Some fear for Outaouais economy in wake of Bill 96

Some businesses and communities says they're willing to comply with the controversial French-language amendments in Quebec's Bill 96 — but that it may come at a cost.

Municipalities and workplaces express concern about language restrictions

The municipality of Mansfield-et-Pontefract, Que., gets many English-language tourists and cottagers in the spring and fall, according to the community's mayor. (Marielle Guimond/Radio-Canada)

Some businesses and communities in the Outaouais say they're willing to comply with controversial Bill 96 French-language amendments — but warn that doing so may come at a cost.

Bill 96 proposes to revoke any Quebec municipality's bilingual status where fewer than 50 per cent of citizens have English as a mother tongue. 

Jurisdictions without this status must offer services only in French, with few exceptions.

The bill has some Quebec business leaders worried about the potential impacts on the province's economy. Dozens have signed an open letter that was published online Friday, asking the government to put the law on hold. 

"It's a good thing to protect French ... I'm all for it," said Nicolas Roy, a Gatineau, Que., businessman and the CEO of Epsi, a firm specializing in human resources management. 

While he unreservedly supports the principles and foundations of the law, Roy still signed the letter.

 "I think we should better consider the impact such a bill could have on small and medium enterprise," he said.

A 'very heavy' burden

The bill's strict language requirements make Quebec a less attractive place to work compared to other provinces, Roy said. It's also a barrier to recruiting people from outside Canada, he added, as they'd need to successfully learn French within six months of immigrating.

As Quebec businesses already struggling to attract skilled labour stare down a potential recession, Roy said these kinds of obstacles may have devastating impacts.

"It's a burden [that's] very heavy," Roy said.

In the western Quebec community of Mansfield-et-Pontefract, the bill could affect the many English-speaking tourists and cottagers that arrive each spring and summer, said Mayor Sandra Armstrong.

The small municipality about 120 kilometres northwest of Ottawa is "already a French-speaking community" and operates almost entirely in French, Armstrong said. So do its neighbours, Fort-Coulonge and Île-du-Grand-Calumet, she added.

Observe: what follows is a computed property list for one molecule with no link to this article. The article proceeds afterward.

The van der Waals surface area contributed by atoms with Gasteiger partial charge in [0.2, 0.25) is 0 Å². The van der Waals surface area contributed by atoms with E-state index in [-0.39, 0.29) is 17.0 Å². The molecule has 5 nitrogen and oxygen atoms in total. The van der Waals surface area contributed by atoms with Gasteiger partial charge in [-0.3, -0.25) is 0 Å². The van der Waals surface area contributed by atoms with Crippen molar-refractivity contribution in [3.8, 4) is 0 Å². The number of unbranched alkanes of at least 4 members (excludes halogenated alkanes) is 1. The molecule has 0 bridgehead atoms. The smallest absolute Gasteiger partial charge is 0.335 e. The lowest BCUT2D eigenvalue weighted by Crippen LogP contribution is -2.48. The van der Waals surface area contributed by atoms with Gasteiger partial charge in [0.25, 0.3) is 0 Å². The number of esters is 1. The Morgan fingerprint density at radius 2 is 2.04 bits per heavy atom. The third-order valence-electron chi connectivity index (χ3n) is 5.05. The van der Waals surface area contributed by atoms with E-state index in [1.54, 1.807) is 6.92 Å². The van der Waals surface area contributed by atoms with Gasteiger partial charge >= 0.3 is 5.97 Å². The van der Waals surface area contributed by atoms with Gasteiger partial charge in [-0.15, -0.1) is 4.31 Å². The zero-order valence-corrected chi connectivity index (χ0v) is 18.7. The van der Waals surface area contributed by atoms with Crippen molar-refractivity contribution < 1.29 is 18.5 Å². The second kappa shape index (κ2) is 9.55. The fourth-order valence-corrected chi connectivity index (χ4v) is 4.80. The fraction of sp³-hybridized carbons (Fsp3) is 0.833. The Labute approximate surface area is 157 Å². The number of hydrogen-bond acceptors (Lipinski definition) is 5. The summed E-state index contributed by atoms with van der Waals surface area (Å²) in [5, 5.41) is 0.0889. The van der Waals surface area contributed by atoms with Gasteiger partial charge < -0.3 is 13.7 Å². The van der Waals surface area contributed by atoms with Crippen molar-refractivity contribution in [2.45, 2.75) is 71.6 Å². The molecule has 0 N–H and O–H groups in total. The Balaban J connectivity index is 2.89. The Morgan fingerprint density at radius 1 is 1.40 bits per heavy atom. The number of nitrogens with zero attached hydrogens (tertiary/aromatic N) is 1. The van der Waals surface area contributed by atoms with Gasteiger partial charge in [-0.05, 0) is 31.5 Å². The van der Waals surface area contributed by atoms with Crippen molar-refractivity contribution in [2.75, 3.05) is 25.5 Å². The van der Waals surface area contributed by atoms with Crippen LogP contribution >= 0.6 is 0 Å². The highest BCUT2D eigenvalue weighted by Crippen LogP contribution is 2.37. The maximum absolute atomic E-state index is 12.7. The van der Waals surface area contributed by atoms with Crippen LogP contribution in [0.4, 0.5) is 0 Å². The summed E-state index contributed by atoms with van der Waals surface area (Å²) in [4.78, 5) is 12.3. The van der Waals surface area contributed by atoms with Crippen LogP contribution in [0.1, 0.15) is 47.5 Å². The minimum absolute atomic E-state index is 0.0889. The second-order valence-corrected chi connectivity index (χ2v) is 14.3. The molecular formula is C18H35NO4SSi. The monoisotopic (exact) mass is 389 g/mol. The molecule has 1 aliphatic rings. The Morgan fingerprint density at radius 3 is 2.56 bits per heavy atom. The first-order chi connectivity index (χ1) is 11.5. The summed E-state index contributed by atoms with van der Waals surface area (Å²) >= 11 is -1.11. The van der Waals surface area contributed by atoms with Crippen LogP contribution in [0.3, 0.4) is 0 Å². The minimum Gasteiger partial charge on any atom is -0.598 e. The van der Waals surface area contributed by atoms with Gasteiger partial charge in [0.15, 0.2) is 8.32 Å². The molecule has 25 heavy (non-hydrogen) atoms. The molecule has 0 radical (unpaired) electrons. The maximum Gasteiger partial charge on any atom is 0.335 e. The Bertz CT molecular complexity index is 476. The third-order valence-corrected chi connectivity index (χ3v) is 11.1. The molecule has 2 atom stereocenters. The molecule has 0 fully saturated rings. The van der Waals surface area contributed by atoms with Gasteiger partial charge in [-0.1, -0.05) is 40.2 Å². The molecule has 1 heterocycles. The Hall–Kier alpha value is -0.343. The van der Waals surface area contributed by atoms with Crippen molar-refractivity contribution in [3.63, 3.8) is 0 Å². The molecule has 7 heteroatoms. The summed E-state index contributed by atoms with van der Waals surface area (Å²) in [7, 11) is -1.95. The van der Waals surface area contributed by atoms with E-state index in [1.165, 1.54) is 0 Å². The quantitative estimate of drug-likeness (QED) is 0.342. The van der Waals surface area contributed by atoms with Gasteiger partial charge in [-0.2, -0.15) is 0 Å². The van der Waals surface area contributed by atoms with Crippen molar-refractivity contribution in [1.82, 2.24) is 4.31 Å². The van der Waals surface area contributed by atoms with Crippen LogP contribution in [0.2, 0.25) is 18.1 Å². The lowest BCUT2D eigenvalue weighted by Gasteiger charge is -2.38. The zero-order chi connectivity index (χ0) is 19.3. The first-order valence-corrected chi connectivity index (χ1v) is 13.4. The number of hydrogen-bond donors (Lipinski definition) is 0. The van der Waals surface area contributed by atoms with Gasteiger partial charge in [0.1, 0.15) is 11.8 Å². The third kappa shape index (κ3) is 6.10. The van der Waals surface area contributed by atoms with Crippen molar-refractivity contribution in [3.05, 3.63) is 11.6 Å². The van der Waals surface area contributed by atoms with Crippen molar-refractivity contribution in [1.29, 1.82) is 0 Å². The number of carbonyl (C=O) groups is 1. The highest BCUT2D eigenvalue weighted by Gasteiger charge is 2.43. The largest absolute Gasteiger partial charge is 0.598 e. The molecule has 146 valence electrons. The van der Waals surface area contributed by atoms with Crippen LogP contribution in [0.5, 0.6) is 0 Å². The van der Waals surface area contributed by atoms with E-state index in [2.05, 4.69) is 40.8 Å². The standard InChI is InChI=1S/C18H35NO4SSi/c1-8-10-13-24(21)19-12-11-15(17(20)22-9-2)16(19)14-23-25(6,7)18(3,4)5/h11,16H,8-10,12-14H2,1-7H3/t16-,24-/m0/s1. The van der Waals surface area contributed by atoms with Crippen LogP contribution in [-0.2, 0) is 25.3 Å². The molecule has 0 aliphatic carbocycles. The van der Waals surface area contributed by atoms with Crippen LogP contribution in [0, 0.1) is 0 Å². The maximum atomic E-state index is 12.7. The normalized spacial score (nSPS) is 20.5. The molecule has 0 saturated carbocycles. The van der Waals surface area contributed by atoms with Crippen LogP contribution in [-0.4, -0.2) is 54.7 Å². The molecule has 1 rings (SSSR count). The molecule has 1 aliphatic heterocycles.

Still, providing services to English-speaking tourists is crucial to the local economy, Armstrong said.

"For now, we will continue to serve them in French or English to help them out. Then we'll see what the government is really asking each municipality about that," Armstrong said.

"There's no hiding the fact we have to respect that law."

Lawyer Gabriel Poliquin says he expects several elements of Bill 96 to be challenged. (CBC / Radio-Canada)

Minister promises to support businesses

Quebec Immigration and Labour Minister Jean Boulet was in the Outaouais Friday, and when asked about the impact of Bill 96 on small and medium-sized local businesses, said they'd be supported while the law is applied.

The government would support the transition to French-only workplaces through Francisation Québec, Boulet said, which will deliver French-language learning services. 

Francisation Québec is set to take effect on June 1, 2023.

Still, Bill 96 may "go too far in a constitutional sense," said Gabriel Poliquin, a lawyer with Ottawa law firm Olthuis Van Ert.

The bill is a significant modification of Quebec's Charter of the French Language, Poliquin said, and aspects of the charter have been previously challenged in court.

Poliquin said that he expects Bill 96 to be challenged as well, possibly under the Canadian Charter of Rights and Freedoms or the Constitution Act. 

"Even if certain provisions of the law survive those legal challenges, it doesn't necessarily mean they are good ideas or practical ideas from a public policy standpoint," said Poliquin.

Changes to laws related to Bill 96 laws will gradually come into effect between now and 2025.

With files from Rebecca Kwan, Emmanuelle Poisson, Dan Taekema and Morgan Lowrie